By Claudine Burnett

In June 1921, oil on nearby Signal Hill heralded tremendous growth in the Long Beach area. By 1923, subdivisions were growing around the Daugherty-Municipal aviation field at Willow and Long Beach Boulevard at an incredible pace, and there was talk of expanding Pacific Avenue through the flying field.

When Daugherty purchased the land, it had been inexpensive. No one wanted it. Real estate developers had shunned the Willow Street acreage because of unpredictable flooding and mosquitoes.

Daugherty had been able to expand his aviation field south of the willow thickets, near Long Beach Boulevard where a shallow lake partially dried up under summer heat and then refilled with winter rains. By draining the lake and grubbing out willow trees, the airstrip had room to grow.

But by 1923, residential tracts were pushing from the south and Long Beach city fathers restricted the airport’s Pacific Avenue crossing.

In September 1923, City Manager Charles Windham recommended that a municipal airport be established in the somewhat swampy area known as “water lands” at Cherry and Spring Street. Captain A.W. Marshall, commander of the Naval Aircraft Squadron of the battle fleet urged, that the new field be municipally owned:

“There is an old saying that necessity knows no law. The city that is not far-sighted enough now and arranges for and provides adequate airports for the use of planes, will be compelled, at no very distant date, to provide fields at enormous increase in price, because I believe that air travel will soon be considered, like the automobile a necessity. Unless the field is municipally owned, there is liable to come a time when the money value of the field divided into building lots will cause the owner to divert it. Thus, the airports will be moved farther out, and, as the city develops, yet still farther, until they cease to be convenient to the city.”

Captain Marshall also pointed out that the Long Beach harbor was becoming more and more a Navy base, and as the use of airplanes increased in the fleet, the need for a suitable airfield became more important.

Earl Daugherty believed the new city airport site to be ideal, and offered to donate his services and supervise its development and operation. Access to the airport would be free to federal fliers, he recommended, and a nominal charge could be imposed on other fliers as a means of covering running expenses.

The new airport was on land originally owned by the Montana Land Company, purchased in 1894 by millionaire Montana Senator William A. Clark and his younger brother James.

In 1892, James moved from Montana to Los Angeles and picking up on Llewellyn Bixby’s vision of a vast sugar beet empire, acquired 8,000 acres of the Los Cerritos ranch for $400,000 ($14 million in 2022). The acreage purchased by the Clarks extended from Signal Hill to the City of Bellflower, and east of Cherry to the San Gabriel River.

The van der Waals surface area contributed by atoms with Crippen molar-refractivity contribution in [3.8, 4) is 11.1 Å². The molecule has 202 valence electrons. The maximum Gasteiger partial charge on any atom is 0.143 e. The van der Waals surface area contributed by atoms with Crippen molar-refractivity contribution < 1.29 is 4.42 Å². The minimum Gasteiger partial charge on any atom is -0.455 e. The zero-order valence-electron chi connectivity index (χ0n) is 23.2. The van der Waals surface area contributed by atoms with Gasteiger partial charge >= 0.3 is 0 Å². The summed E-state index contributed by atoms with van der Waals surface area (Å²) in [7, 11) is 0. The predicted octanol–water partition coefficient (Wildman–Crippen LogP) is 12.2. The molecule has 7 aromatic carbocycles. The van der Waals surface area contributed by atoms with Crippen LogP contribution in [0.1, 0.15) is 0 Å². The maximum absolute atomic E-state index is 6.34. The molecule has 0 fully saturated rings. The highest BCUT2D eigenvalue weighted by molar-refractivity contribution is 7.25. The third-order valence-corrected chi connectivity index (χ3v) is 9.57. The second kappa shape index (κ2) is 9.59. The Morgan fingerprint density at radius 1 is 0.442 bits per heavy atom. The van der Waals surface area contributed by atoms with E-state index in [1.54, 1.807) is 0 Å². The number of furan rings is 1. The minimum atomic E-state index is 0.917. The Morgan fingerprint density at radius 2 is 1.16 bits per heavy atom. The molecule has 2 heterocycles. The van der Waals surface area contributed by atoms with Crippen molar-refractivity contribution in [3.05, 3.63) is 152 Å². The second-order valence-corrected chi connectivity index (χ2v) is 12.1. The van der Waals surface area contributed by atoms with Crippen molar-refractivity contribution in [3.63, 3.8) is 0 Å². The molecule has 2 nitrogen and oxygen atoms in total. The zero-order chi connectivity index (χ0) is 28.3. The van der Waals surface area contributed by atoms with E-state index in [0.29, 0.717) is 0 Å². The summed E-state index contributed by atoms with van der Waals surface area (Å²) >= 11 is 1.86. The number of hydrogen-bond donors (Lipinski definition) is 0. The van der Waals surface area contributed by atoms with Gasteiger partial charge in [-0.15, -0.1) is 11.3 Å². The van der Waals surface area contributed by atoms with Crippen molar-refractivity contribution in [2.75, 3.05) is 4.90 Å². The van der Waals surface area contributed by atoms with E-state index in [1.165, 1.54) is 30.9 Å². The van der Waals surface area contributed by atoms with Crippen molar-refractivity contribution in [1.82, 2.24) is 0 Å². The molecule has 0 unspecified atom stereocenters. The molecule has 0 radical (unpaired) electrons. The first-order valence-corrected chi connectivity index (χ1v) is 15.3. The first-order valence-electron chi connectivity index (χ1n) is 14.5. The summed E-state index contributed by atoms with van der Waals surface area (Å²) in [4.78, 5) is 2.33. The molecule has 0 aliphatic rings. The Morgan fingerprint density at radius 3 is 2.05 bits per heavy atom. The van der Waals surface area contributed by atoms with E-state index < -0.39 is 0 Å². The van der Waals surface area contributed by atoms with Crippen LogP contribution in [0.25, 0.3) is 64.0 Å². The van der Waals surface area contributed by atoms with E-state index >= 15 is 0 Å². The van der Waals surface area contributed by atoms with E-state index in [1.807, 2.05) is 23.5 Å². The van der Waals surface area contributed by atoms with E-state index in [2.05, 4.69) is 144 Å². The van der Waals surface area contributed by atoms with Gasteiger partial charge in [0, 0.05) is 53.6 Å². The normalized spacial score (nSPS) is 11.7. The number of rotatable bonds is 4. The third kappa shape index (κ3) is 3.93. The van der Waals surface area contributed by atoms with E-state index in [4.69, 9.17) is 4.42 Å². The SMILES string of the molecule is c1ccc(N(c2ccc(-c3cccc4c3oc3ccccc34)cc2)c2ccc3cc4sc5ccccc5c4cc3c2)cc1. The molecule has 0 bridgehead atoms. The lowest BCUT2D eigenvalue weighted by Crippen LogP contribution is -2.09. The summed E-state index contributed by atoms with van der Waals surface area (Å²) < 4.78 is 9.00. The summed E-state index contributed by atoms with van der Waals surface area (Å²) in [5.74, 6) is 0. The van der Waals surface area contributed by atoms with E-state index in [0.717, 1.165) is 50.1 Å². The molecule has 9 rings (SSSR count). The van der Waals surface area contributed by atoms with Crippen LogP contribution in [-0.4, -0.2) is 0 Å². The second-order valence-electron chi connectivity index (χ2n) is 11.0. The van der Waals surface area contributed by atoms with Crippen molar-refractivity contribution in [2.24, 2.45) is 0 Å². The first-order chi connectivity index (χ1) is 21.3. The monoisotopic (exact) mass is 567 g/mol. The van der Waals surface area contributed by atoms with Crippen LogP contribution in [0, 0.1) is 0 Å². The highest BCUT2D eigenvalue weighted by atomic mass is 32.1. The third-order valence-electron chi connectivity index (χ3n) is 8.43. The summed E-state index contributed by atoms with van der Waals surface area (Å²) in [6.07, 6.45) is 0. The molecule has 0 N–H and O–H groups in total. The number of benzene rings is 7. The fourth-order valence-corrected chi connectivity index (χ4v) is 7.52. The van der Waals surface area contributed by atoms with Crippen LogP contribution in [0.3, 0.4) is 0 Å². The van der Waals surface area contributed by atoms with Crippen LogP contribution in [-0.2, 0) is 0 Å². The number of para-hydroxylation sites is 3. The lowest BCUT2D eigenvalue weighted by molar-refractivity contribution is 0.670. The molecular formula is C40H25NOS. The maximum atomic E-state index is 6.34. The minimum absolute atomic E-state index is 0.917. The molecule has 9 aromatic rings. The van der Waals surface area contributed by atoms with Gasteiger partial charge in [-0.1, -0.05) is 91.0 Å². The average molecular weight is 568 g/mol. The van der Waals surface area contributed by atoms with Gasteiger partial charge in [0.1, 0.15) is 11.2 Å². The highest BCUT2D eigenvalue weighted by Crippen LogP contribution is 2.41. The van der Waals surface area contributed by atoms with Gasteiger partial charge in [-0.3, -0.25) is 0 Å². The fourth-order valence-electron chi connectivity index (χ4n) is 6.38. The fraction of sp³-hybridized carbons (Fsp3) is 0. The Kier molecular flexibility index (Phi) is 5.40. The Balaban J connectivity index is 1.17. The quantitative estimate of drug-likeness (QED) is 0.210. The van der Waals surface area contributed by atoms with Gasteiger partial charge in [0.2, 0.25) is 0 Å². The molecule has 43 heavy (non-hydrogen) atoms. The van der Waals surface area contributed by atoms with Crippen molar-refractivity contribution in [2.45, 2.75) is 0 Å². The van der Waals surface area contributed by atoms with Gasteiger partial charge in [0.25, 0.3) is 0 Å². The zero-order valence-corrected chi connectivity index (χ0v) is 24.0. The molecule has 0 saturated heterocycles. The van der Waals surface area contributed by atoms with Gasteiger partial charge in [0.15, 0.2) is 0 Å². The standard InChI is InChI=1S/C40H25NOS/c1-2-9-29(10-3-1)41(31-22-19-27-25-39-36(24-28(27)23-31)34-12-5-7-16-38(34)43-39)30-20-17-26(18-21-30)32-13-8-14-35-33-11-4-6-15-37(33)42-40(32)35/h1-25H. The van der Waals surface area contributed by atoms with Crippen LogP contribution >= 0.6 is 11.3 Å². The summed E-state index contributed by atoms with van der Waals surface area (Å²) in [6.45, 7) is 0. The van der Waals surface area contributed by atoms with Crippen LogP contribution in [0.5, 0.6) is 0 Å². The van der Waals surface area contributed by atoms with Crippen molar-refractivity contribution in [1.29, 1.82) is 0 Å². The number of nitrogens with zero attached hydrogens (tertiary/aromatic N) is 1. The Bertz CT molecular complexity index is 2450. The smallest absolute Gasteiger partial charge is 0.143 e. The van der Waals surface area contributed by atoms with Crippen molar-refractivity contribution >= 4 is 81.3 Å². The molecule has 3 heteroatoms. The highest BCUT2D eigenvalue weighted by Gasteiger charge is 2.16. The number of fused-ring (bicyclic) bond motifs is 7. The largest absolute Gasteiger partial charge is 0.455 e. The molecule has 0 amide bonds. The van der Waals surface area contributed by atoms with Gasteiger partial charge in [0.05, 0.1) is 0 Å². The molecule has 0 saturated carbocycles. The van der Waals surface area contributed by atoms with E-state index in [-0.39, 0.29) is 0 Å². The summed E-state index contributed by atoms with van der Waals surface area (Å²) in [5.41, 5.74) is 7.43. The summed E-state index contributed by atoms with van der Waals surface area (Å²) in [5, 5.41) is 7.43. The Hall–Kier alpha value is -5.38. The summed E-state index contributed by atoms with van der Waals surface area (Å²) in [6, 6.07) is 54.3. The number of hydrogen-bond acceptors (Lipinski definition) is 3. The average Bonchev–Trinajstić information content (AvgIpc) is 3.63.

Sugar beets were planted and the town of Los Alamitos gradually emerged around the area’s sugar beet factory.

In 1911, the City of Long Beach obtained several hundred acres of water-bearing land from the Montana Land Company. At that time, the city was concerned about a future water supply to support growth, little realizing that the land would become home to the city’s airport.

On Nov. 26, 1923, the first earth was turned on what Long Beach City Manager Charles Windham stated would be one of the largest and most complete airports in the United States. Daugherty supervised the operations and predicted that within a year there would be such tremendous use of the airport that a bus line would have to be established to the site.

He was also confident that the U.S. Navy would establish permanent hangars on the Long Beach field. “Long Beach is the only city on the coast that has been far-sighted enough to set aside a great tract of land for this purpose,” he said in an article in the Long Beach Press on Dec. 8, 1923.

 “In the future the Long Beach municipal aviation field will mean to visiting aviators everything that a perfectly kept auto camping ground now means to the automobile tourist. The field will offer cheap rent for hangar space, and will be as perfect a way station for gasoline, oil and repair work as any automobile garage. At least twenty-five air ships owned in Long Beach will be stored at the new field after the big steel hangars are ready for use, and the field itself will be one of this city’s greatest advertising assets.”

On Dec. 20, 1924, the new municipal airport at Cherry Avenue and Spring Street was officially dedicated. Under the auspices of the Aero Club, one of the most spectacular flying meets ever held marked the dedication of the current Long Beach Airport.

A two-day program of exhibition flying and competitive events opened with a relay race and stunt activities. As evening fell, a “flaming comet” streaked across the sky, which in reality was a plane brilliantly aflame with fire-flags. There was some discontent among the crowd when the wedding that was to have been held in the air was postponed. It seemed the groom, who was two months shy of 21, could not obtain a marriage license. The wing-walking and dead stick landing contests, however, made up for the audience’s disappointment.

You will find more about the history of Southern California aviation in my book Soaring Skyward: A History of Aviation in and Around Long Beach, CA.

Claudine Burnett is a retired Long Beach Public Library librarian who compiled the library’s Long Beach History Index. In her research, she found many forgotten, interesting stories about Long Beach, which she has published in 12 books as well as in monthly blogs. You can access information about her books and read her blogs at


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